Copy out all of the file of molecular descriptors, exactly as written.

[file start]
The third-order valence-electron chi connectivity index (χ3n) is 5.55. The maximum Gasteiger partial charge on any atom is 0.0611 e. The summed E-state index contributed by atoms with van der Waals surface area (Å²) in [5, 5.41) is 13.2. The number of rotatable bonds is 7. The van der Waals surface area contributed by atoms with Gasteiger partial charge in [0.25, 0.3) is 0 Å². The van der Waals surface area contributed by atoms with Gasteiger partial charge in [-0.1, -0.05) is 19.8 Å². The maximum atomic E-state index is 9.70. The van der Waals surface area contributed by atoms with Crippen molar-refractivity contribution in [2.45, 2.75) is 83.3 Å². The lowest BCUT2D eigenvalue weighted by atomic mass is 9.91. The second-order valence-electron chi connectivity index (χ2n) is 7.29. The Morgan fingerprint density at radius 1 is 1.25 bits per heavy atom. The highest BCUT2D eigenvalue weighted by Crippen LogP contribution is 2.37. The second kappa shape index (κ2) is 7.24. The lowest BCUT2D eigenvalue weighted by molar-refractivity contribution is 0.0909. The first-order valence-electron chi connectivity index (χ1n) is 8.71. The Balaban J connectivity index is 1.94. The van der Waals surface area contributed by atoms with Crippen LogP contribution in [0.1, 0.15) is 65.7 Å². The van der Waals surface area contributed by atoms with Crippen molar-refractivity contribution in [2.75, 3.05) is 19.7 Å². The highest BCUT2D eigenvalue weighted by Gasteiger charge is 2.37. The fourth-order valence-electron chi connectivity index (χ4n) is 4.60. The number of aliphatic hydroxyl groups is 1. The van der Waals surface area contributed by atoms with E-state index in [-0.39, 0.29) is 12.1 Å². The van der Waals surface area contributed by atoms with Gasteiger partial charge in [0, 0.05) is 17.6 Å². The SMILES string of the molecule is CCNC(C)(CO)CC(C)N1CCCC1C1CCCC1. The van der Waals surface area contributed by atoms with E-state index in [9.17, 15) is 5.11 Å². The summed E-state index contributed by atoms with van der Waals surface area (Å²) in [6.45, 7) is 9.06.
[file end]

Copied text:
The third-order valence-electron chi connectivity index (χ3n) is 5.55. The maximum Gasteiger partial charge on any atom is 0.0611 e. The summed E-state index contributed by atoms with van der Waals surface area (Å²) in [5, 5.41) is 13.2. The number of rotatable bonds is 7. The van der Waals surface area contributed by atoms with Gasteiger partial charge in [0.25, 0.3) is 0 Å². The van der Waals surface area contributed by atoms with Gasteiger partial charge in [-0.1, -0.05) is 19.8 Å². The maximum atomic E-state index is 9.70. The van der Waals surface area contributed by atoms with Crippen molar-refractivity contribution in [2.45, 2.75) is 83.3 Å². The lowest BCUT2D eigenvalue weighted by atomic mass is 9.91. The second-order valence-electron chi connectivity index (χ2n) is 7.29. The Morgan fingerprint density at radius 1 is 1.25 bits per heavy atom. The highest BCUT2D eigenvalue weighted by Crippen LogP contribution is 2.37. The second kappa shape index (κ2) is 7.24. The lowest BCUT2D eigenvalue weighted by molar-refractivity contribution is 0.0909. The first-order valence-electron chi connectivity index (χ1n) is 8.71. The Balaban J connectivity index is 1.94. The van der Waals surface area contributed by atoms with Crippen LogP contribution in [0.1, 0.15) is 65.7 Å². The van der Waals surface area contributed by atoms with Crippen molar-refractivity contribution in [2.75, 3.05) is 19.7 Å². The highest BCUT2D eigenvalue weighted by Gasteiger charge is 2.37. The fourth-order valence-electron chi connectivity index (χ4n) is 4.60. The number of aliphatic hydroxyl groups is 1. The van der Waals surface area contributed by atoms with E-state index in [-0.39, 0.29) is 12.1 Å². The van der Waals surface area contributed by atoms with Gasteiger partial charge in [0, 0.05) is 17.6 Å². The SMILES string of the molecule is CCNC(C)(CO)CC(C)N1CCCC1C1CCCC1. The van der Waals surface area contributed by atoms with E-state index in [9.17, 15) is 5.11 Å². The summed E-state index contributed by atoms with van der Waals surface area (Å²) in [6.45, 7) is 9.06.